Breast Cancer Survivors Strong Support System Helps on the Journey
Friends who have been there, family and, most of all God, help breast cancer survivors on their road to health.
Michelle Faught, a self-employed household manager, didn’t let breast cancer keep her down. Two weeks after having a single lumpectomy, with her surgeon’s approval, she kept her plans to hike 23 miles on the Appalachian Trail with a 25-pound backpack. “I really did it for myself and my children. I wanted them to know I’ve got this,” recalls Faught, now 53. “It seemed like it built me up.”
She’d discovered a lump after returning from a ziplining course in Melbourne, when she was bruised and aching from the class and obstacle course. “I just rubbed where it hurt,” says the Winter Haven resident.
Ironically, she’d just learned another woman she knew was requiring a repeat mammogram.
Tina Worth, a registered nurse at Winter Haven Women’s Hospital Mother and Baby Unit, found a lump the size of a golf ball after Renee Ratliff, a labor/delivery nurse at the hospital, had breast surgery. “I found out I had breast cancer right after her,” Worth says, who calls Ratliff her breast friend. “She was my buddy system.”
The 57-year-old Ratliff, who was being checked every six months after a suspicious area was found during annual checkups, says she “never felt a lump at all.”
The incidence of breast cancer in Florida is declining – from a rate of 134.5 per 100,000 in 1999 to 113.8 per 100,000 in 2015, according to the Centers for Disease Control and Prevention.
Still, there will be some 19,860 new cases of breast cancer in Florida during 2018, according to projections by the American Cancer Society. That’s more than any other type of cancer, including lung and bronchus cancer with 18,710 projected new cases.
A strong support system is a real help when cancer is diagnosed, as Faught learned when suffering from estrogen-fed breast cancer. She’d tried to stay strong and deal with it herself as much as possible to spare her family. But things didn’t go as planned.
The original treatment protocol made with her surgeon, Dr. Vincent Carifi was for minimal radiation. Then her oncologist, Dr. Hassan Ebrahim, advised four rounds of chemotherapy plus six weeks of radiation and hormone therapy for five years to aggressively fight the disease. The hormone therapy didn’t go well: it affected her personality, her memory, her sleep, and caused deep-body aches.
She learned it wasn’t a good idea to push others away like she did at first. “Your friends and family need you to want them,” she explains. “That hurts them too when you’re not telling them things.”
She was humbled and accepted help from her son Cody and daughter Briana as well as her friend Ellyn Brinsko and WHH medical staff. She calls Beth Burgess, an oncology navigator, and Deb Schulte, cancer program manager, her guardian angels.
“My faith in Jesus Christ has become stronger than it’s ever been,” Faught says. “When all else fails, and I feel I’m falling apart, I go to my Bible and go down on my knees and I always get back up.”
Time flew as she found joy in her interactions at WHH’s Cassidy Cancer Center. “I fell in love with the place. The patients were so friendly,” she adds. “I’m just like this is fun. I don’t mind being here.”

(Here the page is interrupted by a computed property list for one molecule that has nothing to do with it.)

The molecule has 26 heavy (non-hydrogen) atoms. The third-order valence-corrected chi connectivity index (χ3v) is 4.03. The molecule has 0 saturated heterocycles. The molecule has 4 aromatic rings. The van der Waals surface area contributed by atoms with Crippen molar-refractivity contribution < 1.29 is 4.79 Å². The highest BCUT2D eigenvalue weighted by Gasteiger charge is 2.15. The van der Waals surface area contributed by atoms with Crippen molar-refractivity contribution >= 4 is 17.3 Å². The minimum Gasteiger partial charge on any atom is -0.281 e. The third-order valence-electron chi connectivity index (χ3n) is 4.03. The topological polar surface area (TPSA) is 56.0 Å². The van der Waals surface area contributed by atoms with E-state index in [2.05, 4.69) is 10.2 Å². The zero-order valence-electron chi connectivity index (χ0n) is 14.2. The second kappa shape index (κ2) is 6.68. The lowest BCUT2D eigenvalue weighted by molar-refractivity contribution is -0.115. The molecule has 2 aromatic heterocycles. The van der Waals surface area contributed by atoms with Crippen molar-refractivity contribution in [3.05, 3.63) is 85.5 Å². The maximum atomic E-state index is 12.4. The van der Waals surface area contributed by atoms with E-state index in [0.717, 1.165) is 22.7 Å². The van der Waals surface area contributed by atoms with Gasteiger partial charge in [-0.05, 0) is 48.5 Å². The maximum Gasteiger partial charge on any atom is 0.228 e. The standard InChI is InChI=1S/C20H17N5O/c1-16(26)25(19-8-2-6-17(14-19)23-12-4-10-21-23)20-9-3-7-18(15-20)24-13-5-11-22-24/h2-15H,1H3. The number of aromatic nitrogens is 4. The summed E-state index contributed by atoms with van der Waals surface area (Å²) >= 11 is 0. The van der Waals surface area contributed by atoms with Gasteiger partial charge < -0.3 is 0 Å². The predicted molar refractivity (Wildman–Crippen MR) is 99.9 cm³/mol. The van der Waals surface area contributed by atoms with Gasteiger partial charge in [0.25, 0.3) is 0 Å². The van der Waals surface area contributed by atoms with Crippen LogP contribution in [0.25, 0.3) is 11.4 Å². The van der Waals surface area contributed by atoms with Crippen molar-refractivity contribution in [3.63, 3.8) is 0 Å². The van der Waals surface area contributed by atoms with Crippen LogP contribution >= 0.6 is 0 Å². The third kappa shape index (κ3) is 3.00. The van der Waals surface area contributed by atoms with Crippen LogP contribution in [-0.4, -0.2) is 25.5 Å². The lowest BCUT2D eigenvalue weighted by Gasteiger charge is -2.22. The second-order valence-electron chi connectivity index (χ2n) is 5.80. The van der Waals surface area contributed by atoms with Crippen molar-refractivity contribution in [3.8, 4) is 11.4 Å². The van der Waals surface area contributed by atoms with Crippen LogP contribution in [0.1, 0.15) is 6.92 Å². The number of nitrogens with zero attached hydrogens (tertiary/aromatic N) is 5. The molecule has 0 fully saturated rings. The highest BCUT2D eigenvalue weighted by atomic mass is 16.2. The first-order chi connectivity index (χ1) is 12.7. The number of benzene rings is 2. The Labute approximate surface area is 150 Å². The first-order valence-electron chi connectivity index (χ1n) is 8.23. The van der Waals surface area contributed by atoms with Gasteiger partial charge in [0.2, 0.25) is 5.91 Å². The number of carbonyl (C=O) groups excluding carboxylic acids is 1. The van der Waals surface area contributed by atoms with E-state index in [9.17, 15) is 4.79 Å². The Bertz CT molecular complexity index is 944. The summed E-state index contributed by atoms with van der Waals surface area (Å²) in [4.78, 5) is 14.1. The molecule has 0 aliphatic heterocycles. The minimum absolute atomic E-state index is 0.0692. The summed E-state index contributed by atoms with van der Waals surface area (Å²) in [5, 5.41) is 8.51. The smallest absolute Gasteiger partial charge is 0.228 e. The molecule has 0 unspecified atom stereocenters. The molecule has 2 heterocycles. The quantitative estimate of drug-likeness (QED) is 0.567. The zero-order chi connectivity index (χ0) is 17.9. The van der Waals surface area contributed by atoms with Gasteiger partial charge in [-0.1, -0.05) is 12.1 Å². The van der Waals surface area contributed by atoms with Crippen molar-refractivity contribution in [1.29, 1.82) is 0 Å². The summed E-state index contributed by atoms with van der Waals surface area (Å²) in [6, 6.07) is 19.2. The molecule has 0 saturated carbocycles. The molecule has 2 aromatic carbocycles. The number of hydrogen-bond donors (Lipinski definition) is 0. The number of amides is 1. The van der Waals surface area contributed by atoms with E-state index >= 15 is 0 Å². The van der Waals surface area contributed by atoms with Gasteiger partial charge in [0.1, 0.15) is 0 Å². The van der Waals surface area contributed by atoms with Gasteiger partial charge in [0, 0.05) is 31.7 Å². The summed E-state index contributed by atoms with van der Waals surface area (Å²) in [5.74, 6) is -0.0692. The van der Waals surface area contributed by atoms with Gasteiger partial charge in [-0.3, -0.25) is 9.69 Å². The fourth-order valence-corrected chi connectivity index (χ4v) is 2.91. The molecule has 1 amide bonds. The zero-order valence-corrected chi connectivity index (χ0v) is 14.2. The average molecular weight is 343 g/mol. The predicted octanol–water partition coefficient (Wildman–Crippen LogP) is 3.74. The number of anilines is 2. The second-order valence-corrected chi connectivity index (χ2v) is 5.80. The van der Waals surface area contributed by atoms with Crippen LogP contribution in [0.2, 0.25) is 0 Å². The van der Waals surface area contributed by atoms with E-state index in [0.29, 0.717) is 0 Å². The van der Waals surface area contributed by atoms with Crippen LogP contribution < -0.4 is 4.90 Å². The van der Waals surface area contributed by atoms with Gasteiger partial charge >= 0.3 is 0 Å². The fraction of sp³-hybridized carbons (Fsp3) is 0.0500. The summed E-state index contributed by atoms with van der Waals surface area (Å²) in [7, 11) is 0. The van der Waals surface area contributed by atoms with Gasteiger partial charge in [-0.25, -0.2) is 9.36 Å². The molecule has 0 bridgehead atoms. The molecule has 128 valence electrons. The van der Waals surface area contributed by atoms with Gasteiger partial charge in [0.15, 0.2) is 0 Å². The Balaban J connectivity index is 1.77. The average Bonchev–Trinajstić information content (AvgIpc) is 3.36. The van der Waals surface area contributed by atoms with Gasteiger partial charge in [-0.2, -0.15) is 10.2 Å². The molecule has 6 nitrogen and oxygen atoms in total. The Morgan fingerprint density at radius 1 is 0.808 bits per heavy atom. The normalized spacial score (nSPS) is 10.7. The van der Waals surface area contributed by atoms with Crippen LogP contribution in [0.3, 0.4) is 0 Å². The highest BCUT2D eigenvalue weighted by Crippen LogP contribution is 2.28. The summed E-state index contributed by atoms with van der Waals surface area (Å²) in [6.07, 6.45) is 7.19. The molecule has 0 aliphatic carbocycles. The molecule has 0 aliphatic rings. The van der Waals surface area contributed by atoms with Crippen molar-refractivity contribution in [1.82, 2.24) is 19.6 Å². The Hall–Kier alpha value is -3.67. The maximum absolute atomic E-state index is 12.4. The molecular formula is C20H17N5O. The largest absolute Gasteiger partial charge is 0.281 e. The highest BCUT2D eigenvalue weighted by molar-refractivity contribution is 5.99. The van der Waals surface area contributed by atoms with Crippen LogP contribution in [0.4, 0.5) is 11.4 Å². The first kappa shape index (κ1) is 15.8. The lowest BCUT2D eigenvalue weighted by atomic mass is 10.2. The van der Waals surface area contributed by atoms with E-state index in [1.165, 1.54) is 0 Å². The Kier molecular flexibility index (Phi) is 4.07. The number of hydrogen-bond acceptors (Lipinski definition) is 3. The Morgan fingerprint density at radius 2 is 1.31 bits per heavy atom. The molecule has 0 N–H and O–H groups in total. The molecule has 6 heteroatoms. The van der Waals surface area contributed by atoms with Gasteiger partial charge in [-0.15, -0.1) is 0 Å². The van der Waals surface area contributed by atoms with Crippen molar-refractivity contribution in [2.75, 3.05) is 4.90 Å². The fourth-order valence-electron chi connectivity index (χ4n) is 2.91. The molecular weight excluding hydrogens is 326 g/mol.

Because of a family history of breast cancer, 43-year-old Worth had been concerned about it even before she reached 40. On Feb. 22, 2016, five days after her 41st birthday, she was diagnosed.
She did chemotherapy, then a double mastectomy with breast reconstruction. “The chemo took the cancer away, but I was still warned not to think about it again, just do the surgery,” Worth says.
The experience gave her “new insight,” she says. “I could not have gotten through it without God,” she adds. “Just don’t feel like you’re alone. We’re all here to support each other.”
They’d been monitoring Ratliff, then on Nov. 17, 2015, she was diagnosed with breast cancer. It was an invasive, Stage 2 cancer in her left breast. There also was a suspicious spot on the right breast.
She opted for a mastectomy on both breasts, with reconstruction. “I didn’t want to go through it again,” explains the Frostproof resident. “I just wanted to live.”
It was very rare to have breast cancer in both breasts, but the after the surgery she learned that had indeed been the case. “The first thing the doctor said [after the operation] was you made the right decision,” she adds.
Dr. Robert Gabordi did the operation at St. Joseph’s Women’s Hospital in Tampa.
Winter Haven Hospital, Winter Haven Women’s Hospital and St. Joseph’s Women’s Hospital are all part of the non-profit BayCare Health System.
“The way I got through it was my family, my husband and my children. I’m a born-again believer. I rely 100 percent on the Lord for my healing,” she says, explaining she believes God directed her to each of her physicians.
Her and Worth, who lives in Davenport, were able to go through the journey together for support. She still remembers, though, the best friend she lost 28 years ago to breast cancer. Martha Faith Alexander died five months and seven days after she was diagnosed; she chose a lumpectomy.
“It terrified me,” Ratliff admits.
Now she and Worth, both lactation consultants, are big breastfeeding advocates. “It’s amazing how you can come from something that is so devastating,” she says, “and have a better love for [breastfeeding].”
by CHERYL ROGERS